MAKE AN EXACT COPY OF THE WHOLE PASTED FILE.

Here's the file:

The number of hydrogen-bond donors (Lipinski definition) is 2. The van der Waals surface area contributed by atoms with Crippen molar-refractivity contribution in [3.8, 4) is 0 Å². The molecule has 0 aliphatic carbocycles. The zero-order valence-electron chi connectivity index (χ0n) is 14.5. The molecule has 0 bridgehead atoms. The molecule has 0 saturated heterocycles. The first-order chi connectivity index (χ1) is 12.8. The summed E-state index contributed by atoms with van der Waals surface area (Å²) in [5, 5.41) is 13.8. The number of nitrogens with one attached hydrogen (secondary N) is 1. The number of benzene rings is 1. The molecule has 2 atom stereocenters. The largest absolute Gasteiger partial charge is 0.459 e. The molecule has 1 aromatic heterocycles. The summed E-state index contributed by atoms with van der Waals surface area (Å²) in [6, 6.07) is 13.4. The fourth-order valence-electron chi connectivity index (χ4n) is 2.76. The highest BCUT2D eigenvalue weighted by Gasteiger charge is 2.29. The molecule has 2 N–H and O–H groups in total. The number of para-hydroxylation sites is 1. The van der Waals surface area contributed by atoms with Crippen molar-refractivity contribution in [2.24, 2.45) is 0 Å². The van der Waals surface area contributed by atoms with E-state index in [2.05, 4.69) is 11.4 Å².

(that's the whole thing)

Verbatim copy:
The number of hydrogen-bond donors (Lipinski definition) is 2. The van der Waals surface area contributed by atoms with Crippen molar-refractivity contribution in [3.8, 4) is 0 Å². The molecule has 0 aliphatic carbocycles. The zero-order valence-electron chi connectivity index (χ0n) is 14.5. The molecule has 0 bridgehead atoms. The molecule has 0 saturated heterocycles. The first-order chi connectivity index (χ1) is 12.8. The summed E-state index contributed by atoms with van der Waals surface area (Å²) in [5, 5.41) is 13.8. The number of nitrogens with one attached hydrogen (secondary N) is 1. The number of benzene rings is 1. The molecule has 2 atom stereocenters. The largest absolute Gasteiger partial charge is 0.459 e. The molecule has 1 aromatic heterocycles. The summed E-state index contributed by atoms with van der Waals surface area (Å²) in [6, 6.07) is 13.4. The fourth-order valence-electron chi connectivity index (χ4n) is 2.76. The highest BCUT2D eigenvalue weighted by Gasteiger charge is 2.29. The molecule has 2 N–H and O–H groups in total. The number of para-hydroxylation sites is 1. The van der Waals surface area contributed by atoms with Crippen molar-refractivity contribution in [2.24, 2.45) is 0 Å². The van der Waals surface area contributed by atoms with E-state index in [2.05, 4.69) is 11.4 Å².